Muscarinic M1 receptor inhibition reduces gastroduodenal bicarbonate secretion and promotes gastric prostaglandin E2 synthesis in healthy volunteers.Gut. 1995 Apr; 36(4):528-33.Gut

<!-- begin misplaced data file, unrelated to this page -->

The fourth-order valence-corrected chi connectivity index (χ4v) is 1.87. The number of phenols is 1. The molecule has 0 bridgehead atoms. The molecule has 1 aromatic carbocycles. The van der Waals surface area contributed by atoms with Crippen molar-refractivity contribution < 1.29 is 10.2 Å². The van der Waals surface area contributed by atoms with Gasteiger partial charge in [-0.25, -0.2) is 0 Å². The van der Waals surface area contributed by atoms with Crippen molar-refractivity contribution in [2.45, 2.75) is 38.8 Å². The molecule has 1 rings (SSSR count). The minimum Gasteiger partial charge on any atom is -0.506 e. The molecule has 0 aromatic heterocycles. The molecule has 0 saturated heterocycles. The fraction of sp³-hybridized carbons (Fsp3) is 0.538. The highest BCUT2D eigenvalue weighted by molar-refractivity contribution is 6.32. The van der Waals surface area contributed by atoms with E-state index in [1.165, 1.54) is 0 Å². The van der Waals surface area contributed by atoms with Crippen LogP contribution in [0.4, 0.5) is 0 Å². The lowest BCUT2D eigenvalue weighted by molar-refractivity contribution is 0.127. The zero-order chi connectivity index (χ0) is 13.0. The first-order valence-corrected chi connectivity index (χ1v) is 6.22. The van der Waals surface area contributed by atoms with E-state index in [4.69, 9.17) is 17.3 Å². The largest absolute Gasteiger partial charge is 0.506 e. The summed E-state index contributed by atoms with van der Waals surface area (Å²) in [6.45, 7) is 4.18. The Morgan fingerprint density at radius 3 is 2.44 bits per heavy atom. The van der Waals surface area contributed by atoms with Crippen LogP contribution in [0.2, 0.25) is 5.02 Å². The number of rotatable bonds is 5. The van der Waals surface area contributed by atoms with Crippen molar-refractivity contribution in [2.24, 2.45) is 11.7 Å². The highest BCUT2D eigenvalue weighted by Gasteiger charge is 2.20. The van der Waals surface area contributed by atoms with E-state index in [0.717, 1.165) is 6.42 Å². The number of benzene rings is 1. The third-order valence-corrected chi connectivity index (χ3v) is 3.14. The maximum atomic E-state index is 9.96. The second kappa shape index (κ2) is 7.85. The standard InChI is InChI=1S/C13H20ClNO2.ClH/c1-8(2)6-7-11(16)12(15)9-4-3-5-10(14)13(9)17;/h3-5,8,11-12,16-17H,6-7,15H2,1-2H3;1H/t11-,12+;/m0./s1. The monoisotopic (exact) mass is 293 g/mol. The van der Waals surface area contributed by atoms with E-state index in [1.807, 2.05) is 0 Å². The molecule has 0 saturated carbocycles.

The selective muscarinic M1 receptor antagonist, pirenzepine, considerably stimulates duodenal mucosal bicarbonate secretion in the rat and increases gastric luminal release of prostaglandin E2 (PGE2) in humans. This study, therefore, looked at the effect of pirenzepine on bicarbonate secretion and luminal output of PGE2 into the stomach and the duodenum of nine healthy volunteers using a new technique permitting simultaneous measurements. In the stomach modified sham feeding increased bicarbonate secretion from 382 (62) mumol/h (mean (SEM)) to 959 (224) mumol/h (p < 0.02). In the duodenum modified sham feeding and acid exposure (HCl 0.1 M; 20 ml; 5 min) of the duodenal bulb increased mucosal bicarbonate secretion from 191 (14) mumol/cm x h to 266 (27) mumol/cm x h (p < 0.02) and 634 (157) mumol/cm x h (p < 0.01), respectively. Pirenzepine (10 mg/h intravenously) reduced basal and vagally stimulated gastric and basal duodenal bicarbonate secretion by about 50% (p < 0.03). In the stomach, but not the duodenum, basal and vagally stimulated PGE2 output increased significantly (p < 0.05) in response to pirenzepine. In conclusion, human gastroduodenal mucosal bicarbonate secretion is regulated by a pirenzepine sensitive mechanism, which is probably cholinergic. The rise in gastric PGE2 output seen in response to M1 receptor inhibition by pirenzepine suggests the existence of a feed back loop secondary to the decrease seen in bicarbonate secretion.